Fossil embryo dubbed the 'small giant' packs surprises about a big dinosaur
The skull of a dinosaur embryo from Argentina is providing surprising details about baby facial features present in one species from an important dinosaur group called titanosaurs that included the largest land animals that have ever lived on Earth.
WASHINGTON: The skull of a dinosaur embryo from Argentina is providing surprising details about baby facial features present in one species from an important dinosaur group called titanosaurs that included the largest land animals that have ever lived on Earth.
Scientists on Thursday said the fragile fossil is among the best-preserved dinosaur embryonic remains ever found - a nearly intact skull about 1.2 inches (3 cm) long that has remained three-dimensional rather than being flattened during the fossilization process.
"We used to get excited about the skeletons of giant dinosaurs but it always makes a difference when we get to look inside the eggs of these giants," said paleobiologist Martin Kundrat of Pavol Jozef Safarik University's Center for Interdisciplinary Biosciences in Slovakia, lead author of the research published in the journal Current Biology.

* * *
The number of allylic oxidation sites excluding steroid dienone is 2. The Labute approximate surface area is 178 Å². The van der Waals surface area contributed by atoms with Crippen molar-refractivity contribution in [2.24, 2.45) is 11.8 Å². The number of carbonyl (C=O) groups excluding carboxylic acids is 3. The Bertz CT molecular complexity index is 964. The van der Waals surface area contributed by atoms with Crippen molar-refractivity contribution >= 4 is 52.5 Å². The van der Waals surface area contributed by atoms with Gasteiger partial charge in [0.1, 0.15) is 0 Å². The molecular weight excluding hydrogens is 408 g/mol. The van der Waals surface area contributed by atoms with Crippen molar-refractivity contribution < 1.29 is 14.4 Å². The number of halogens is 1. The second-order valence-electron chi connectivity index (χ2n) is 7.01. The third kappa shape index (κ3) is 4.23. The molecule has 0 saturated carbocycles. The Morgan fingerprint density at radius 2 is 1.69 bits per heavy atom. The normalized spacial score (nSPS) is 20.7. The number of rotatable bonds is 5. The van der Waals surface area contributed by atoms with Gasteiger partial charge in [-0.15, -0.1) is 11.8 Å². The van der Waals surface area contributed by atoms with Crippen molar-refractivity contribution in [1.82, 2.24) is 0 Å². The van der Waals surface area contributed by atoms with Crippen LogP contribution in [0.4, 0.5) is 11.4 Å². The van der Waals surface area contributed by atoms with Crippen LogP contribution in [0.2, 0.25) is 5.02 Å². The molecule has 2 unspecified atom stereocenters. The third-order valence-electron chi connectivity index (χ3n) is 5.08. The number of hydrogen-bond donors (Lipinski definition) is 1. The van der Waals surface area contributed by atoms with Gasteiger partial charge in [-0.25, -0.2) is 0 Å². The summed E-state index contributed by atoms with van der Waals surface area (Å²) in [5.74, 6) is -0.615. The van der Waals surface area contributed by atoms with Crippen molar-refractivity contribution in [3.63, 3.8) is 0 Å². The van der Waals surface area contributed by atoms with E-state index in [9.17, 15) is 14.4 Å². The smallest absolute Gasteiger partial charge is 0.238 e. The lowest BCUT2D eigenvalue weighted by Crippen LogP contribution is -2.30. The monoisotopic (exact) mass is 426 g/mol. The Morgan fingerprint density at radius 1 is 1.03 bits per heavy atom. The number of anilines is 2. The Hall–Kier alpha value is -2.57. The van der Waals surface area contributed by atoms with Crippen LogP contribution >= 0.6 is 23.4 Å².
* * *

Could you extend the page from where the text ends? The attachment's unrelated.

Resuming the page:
"This does not happen so often and it remains quite exceptional to find more-or-less complete fossilized embryonic remains," Kundrat added, calling this dinosaur "the small giant."
The Cretaceous Period fossil from Patagonia is believed to be about 80 million years old. The dinosaur appears to have had specialized facial features as a hatchling that changed as it got older. Powerful imaging technology revealed unexpected characteristics including a small horn projecting from the snout as well as eyes facing forward, indicative of binocular vision.
The facial horn may have helped the dinosaur hatch from its egg like the "egg tooth" present in some hatchling birds and reptiles, but may also have served other functions such as defense or food-gathering, Kundrat said.
Titanosaurs were part of a highly successful group of plant-eating dinosaurs called sauropods known for their long necks, long tails and pillar-like legs. The largest, such as Argentinosaurus and Patagotitan, were around 120 feet (35 meters) long. The precise species to which this embryo belonged is unclear. Its skull bears similarities to a moderate-sized titanosaur called Tapuiasaurus that was roughly 43 feet (13 meters) long.
The embryo differed in facial anatomy and size from similar Patagonian titanosaur embryos.
"It is a bit unusual for a fossil to be represented just by a skull," Kundrat added. "The specimen perished before completing its development. It had undergone only four-fifths of its incubation period."
(Reporting by Will Dunham; Editing by Sandra Maler)